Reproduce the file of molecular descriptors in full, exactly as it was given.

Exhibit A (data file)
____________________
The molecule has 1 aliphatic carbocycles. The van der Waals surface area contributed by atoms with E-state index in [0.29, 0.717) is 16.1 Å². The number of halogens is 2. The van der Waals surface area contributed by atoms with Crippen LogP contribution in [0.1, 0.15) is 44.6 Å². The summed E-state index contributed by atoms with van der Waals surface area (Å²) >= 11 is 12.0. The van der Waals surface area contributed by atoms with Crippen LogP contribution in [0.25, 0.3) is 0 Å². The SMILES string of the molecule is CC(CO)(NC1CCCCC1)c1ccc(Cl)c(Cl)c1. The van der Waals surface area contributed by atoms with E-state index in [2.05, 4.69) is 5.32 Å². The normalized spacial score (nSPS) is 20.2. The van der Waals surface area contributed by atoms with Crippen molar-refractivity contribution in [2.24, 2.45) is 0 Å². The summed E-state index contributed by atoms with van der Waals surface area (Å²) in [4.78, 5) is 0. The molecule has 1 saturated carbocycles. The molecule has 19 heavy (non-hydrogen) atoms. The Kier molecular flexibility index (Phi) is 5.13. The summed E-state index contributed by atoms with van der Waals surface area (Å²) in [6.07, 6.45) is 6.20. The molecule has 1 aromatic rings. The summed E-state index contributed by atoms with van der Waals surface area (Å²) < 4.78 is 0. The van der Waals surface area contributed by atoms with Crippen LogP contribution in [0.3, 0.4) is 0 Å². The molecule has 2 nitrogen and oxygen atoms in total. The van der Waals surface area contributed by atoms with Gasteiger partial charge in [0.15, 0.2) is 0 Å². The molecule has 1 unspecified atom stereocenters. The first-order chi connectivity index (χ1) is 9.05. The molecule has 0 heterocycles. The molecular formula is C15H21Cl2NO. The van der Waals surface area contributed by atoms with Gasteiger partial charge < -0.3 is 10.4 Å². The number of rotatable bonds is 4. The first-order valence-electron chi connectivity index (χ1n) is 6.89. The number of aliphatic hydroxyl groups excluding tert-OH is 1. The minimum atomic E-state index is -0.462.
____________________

The molecule has 1 aliphatic carbocycles. The van der Waals surface area contributed by atoms with E-state index in [0.29, 0.717) is 16.1 Å². The number of halogens is 2. The van der Waals surface area contributed by atoms with Crippen LogP contribution in [0.1, 0.15) is 44.6 Å². The summed E-state index contributed by atoms with van der Waals surface area (Å²) >= 11 is 12.0. The van der Waals surface area contributed by atoms with Crippen LogP contribution in [0.25, 0.3) is 0 Å². The SMILES string of the molecule is CC(CO)(NC1CCCCC1)c1ccc(Cl)c(Cl)c1. The van der Waals surface area contributed by atoms with E-state index in [2.05, 4.69) is 5.32 Å². The normalized spacial score (nSPS) is 20.2. The van der Waals surface area contributed by atoms with Crippen molar-refractivity contribution in [2.24, 2.45) is 0 Å². The summed E-state index contributed by atoms with van der Waals surface area (Å²) in [4.78, 5) is 0. The molecule has 1 saturated carbocycles. The molecule has 19 heavy (non-hydrogen) atoms. The Kier molecular flexibility index (Phi) is 5.13. The summed E-state index contributed by atoms with van der Waals surface area (Å²) in [6.07, 6.45) is 6.20. The molecule has 1 aromatic rings. The summed E-state index contributed by atoms with van der Waals surface area (Å²) < 4.78 is 0. The van der Waals surface area contributed by atoms with Crippen LogP contribution in [0.3, 0.4) is 0 Å². The molecule has 2 nitrogen and oxygen atoms in total. The van der Waals surface area contributed by atoms with Gasteiger partial charge in [0.15, 0.2) is 0 Å². The molecule has 1 unspecified atom stereocenters. The first-order chi connectivity index (χ1) is 9.05. The molecule has 0 heterocycles. The molecular formula is C15H21Cl2NO. The van der Waals surface area contributed by atoms with Gasteiger partial charge < -0.3 is 10.4 Å². The number of rotatable bonds is 4. The first-order valence-electron chi connectivity index (χ1n) is 6.89. The number of aliphatic hydroxyl groups excluding tert-OH is 1. The minimum atomic E-state index is -0.462.